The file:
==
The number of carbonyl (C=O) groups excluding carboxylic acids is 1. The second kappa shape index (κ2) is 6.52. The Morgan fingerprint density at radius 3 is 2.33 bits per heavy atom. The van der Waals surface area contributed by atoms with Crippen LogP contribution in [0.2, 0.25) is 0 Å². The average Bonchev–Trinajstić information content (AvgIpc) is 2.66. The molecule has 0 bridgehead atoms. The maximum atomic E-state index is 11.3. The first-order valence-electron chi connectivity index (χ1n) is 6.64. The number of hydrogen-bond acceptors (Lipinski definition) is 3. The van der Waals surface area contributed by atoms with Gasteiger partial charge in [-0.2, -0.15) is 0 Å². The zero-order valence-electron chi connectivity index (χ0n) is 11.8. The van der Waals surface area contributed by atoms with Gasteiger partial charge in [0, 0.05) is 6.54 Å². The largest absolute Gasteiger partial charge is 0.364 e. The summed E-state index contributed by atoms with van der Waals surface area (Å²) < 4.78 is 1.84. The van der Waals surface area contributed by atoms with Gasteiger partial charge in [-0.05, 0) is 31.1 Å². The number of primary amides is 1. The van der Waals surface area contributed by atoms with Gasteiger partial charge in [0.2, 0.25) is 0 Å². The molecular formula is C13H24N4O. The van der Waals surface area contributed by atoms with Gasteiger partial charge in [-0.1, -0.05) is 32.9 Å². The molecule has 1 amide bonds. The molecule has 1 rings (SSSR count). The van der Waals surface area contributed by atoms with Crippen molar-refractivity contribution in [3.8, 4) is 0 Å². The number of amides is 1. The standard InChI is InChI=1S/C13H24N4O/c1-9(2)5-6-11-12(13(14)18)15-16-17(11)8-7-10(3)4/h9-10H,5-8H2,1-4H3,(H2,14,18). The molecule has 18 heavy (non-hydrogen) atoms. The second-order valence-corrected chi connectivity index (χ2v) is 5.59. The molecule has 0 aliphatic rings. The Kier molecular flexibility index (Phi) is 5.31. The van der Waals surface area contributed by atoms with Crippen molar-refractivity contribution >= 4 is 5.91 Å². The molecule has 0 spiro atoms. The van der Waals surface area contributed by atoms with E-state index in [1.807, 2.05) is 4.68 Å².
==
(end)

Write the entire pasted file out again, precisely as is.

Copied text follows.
The number of carbonyl (C=O) groups excluding carboxylic acids is 1. The second kappa shape index (κ2) is 6.52. The Morgan fingerprint density at radius 3 is 2.33 bits per heavy atom. The van der Waals surface area contributed by atoms with Crippen LogP contribution in [0.2, 0.25) is 0 Å². The average Bonchev–Trinajstić information content (AvgIpc) is 2.66. The molecule has 0 bridgehead atoms. The maximum atomic E-state index is 11.3. The first-order valence-electron chi connectivity index (χ1n) is 6.64. The number of hydrogen-bond acceptors (Lipinski definition) is 3. The van der Waals surface area contributed by atoms with Gasteiger partial charge in [-0.2, -0.15) is 0 Å². The zero-order valence-electron chi connectivity index (χ0n) is 11.8. The van der Waals surface area contributed by atoms with Gasteiger partial charge in [0, 0.05) is 6.54 Å². The largest absolute Gasteiger partial charge is 0.364 e. The summed E-state index contributed by atoms with van der Waals surface area (Å²) < 4.78 is 1.84. The van der Waals surface area contributed by atoms with Gasteiger partial charge in [-0.05, 0) is 31.1 Å². The number of primary amides is 1. The van der Waals surface area contributed by atoms with Gasteiger partial charge in [0.2, 0.25) is 0 Å². The molecular formula is C13H24N4O. The van der Waals surface area contributed by atoms with Gasteiger partial charge in [-0.1, -0.05) is 32.9 Å². The molecule has 1 amide bonds. The molecule has 1 rings (SSSR count). The van der Waals surface area contributed by atoms with Crippen molar-refractivity contribution in [3.8, 4) is 0 Å². The number of amides is 1. The standard InChI is InChI=1S/C13H24N4O/c1-9(2)5-6-11-12(13(14)18)15-16-17(11)8-7-10(3)4/h9-10H,5-8H2,1-4H3,(H2,14,18). The molecule has 18 heavy (non-hydrogen) atoms. The second-order valence-corrected chi connectivity index (χ2v) is 5.59. The molecule has 0 aliphatic rings. The Kier molecular flexibility index (Phi) is 5.31. The van der Waals surface area contributed by atoms with Crippen molar-refractivity contribution >= 4 is 5.91 Å². The molecule has 0 spiro atoms. The van der Waals surface area contributed by atoms with E-state index in [1.807, 2.05) is 4.68 Å².